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New Tennessee AD John Currie says Butch Jones ‘on the right trajectory’


John Currie is officially on the job as Tennessee’s athletics director, which means it’s time for him to be on the hook for questions about his football program.

The Vols are in a state of crisis after a disappointing 2016 campaign. Despite being picked to win the SEC East and snapping an 11-game losing streak to Florida, the Volunteers fumbled the division away to the Gators, pushing Big Orange’s run of seasons not ending in Atlanta to nine straight years.

Jones is 30-21 after four seasons in Knoxville, rising from a 5-7 debut to 7-6 in 2014, to 9-4 in ’15 to 9-4 again last season. Tennessee’s SEC record fell from 5-3 to 4-4 from ’15 to ’16.

Despite that, Currie said in an interview with the Memphis Commercial Appeal that he likes what he’s seen from Butch Jones from afar.

From the paper:

Q: What’s your thought about where Tennessee football is right now?

A: I’m excited to get to know Coach Jones. I know Friday was Pro Day on campus and people are talking about how many NFL scouts and coaches and general managers are at Tennessee. And a number of folks have remarked to me in the last 24 hours that four or five years ago there weren’t so many. So clearly Coach Jones has done a great job of getting the program going in the right direction and I’m excited to continue to get to know him better and find out how I can support him more.

Q: What are reasonable expectations for football at Tennessee? 

A: The expectations are defined by the history. Tennessee is a championship-level program and that’s where you want to get to. But one of the things I’ve learned from Coach Snyder at K-State is what you have to focus on, and that is, are we getting better today than we were yesterday? If you get away from that principal and think about where you want to get to eventually, you’re doing it wrong. We’ve got to focus on where we are today, and will we be better tomorrow, and continue to build through that process. We all know how competitive the conference is, and how competitive college football is. Who would think that Kansas State University would have the best facilities in the Big 12 conference, better than Texas? Kansas State does. The reality of it is, as universities have been able to generate more revenue, everybody has been able to build good facilities, everybody has been able to provide great academic support, and as all those things have happened around the country in all the leagues, it becomes even more competitive. I think Coach Jones is on the right trajectory.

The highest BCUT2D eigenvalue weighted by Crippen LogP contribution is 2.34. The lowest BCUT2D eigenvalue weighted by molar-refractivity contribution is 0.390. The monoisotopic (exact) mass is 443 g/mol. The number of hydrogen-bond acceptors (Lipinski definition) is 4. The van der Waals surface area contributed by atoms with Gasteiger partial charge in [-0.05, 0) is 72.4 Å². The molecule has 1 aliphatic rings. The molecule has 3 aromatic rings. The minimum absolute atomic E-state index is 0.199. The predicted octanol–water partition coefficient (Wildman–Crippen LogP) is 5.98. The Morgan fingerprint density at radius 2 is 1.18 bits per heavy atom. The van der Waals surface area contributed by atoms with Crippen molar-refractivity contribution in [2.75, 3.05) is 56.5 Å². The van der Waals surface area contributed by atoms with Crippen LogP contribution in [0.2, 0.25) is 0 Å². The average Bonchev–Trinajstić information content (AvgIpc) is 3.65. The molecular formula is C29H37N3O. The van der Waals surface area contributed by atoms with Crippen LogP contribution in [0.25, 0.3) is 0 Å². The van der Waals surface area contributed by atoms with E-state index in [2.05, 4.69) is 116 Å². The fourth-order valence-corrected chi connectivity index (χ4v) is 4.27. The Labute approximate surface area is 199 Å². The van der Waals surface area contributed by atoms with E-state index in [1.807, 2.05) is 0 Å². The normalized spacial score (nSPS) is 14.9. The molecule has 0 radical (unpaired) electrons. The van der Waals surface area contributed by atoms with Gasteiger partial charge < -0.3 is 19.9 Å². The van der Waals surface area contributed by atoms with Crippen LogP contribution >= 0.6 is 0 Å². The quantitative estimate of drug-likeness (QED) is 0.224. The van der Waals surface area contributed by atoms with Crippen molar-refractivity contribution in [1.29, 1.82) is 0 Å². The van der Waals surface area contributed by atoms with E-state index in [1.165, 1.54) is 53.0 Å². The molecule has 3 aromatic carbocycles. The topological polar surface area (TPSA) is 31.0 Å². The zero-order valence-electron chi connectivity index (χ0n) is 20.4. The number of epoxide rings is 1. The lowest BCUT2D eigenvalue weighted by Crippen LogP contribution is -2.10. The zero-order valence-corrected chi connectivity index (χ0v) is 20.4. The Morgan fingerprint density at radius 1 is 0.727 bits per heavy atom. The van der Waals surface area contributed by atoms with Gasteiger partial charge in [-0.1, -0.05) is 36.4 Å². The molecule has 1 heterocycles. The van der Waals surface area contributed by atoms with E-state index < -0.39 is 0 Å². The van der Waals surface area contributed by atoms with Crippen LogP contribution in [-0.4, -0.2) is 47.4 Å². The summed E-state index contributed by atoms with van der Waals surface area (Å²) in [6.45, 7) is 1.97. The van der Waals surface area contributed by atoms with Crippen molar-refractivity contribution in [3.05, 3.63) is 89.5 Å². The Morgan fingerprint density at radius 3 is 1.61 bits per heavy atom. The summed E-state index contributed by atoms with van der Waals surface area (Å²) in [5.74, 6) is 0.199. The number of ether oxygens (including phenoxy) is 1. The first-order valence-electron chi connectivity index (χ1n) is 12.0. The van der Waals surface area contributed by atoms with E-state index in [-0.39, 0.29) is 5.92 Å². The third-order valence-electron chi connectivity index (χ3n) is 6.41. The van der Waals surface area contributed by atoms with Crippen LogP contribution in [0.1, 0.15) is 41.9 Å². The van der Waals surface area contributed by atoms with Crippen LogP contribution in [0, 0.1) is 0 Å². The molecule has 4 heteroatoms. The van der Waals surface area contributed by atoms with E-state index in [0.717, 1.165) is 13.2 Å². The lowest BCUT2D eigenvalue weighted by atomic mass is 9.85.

And, yes, you can absolutely fire this under the “what is he supposed to say?” cabinet. But, still, it’s worth filing anyway.

North Carolina formally announces hiring of ex-Tennessee RBs coach Robert Gillespie

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The latest addition to Larry Fedora‘s North Carolina coaching staff has been confirmed.

Following up on reports that surfaced earlier this month. UNC announced Wednesday that Fedora has hired Robert Gillespie. While not confirmed by the football program in the release, it’s expected Gillespie will serve as the Tar Heels running backs coach, a position he’s held for most of his coaching career.

“We are excited to welcome Robert and his family to Chapel Hill,” Fedora said in a statement. “He has a well-earned reputation as a great offensive coach and recruiter, and he has a wealth of experience working with running backs at a very high level. We are happy to have him join our staff as we get into the bulk of spring practice.”

Gillespie fills the hole created by the departure of Gunter Brewer, who left as the Tar Heels’ wide receivers coach for a job with the Philadelphia Eagles earlier this month. It’s expected that Luke Paschall, currently the running backs coach, will assume Brewer’s role with receivers.

Gillespie, a former Florida running back, spent the past five seasons as the running backs coach at Tennessee. He was originally retained by new UT head coach Jeremy Pruitt before parting ways with the football program shortly after National Signing Day.

In addition to UT, Gillespie has spent time on coaching staffs at South Carolina (2006-08), Oklahoma State (2009-10) and West Virginia (2011-12). He was the running backs coach at each of those stops.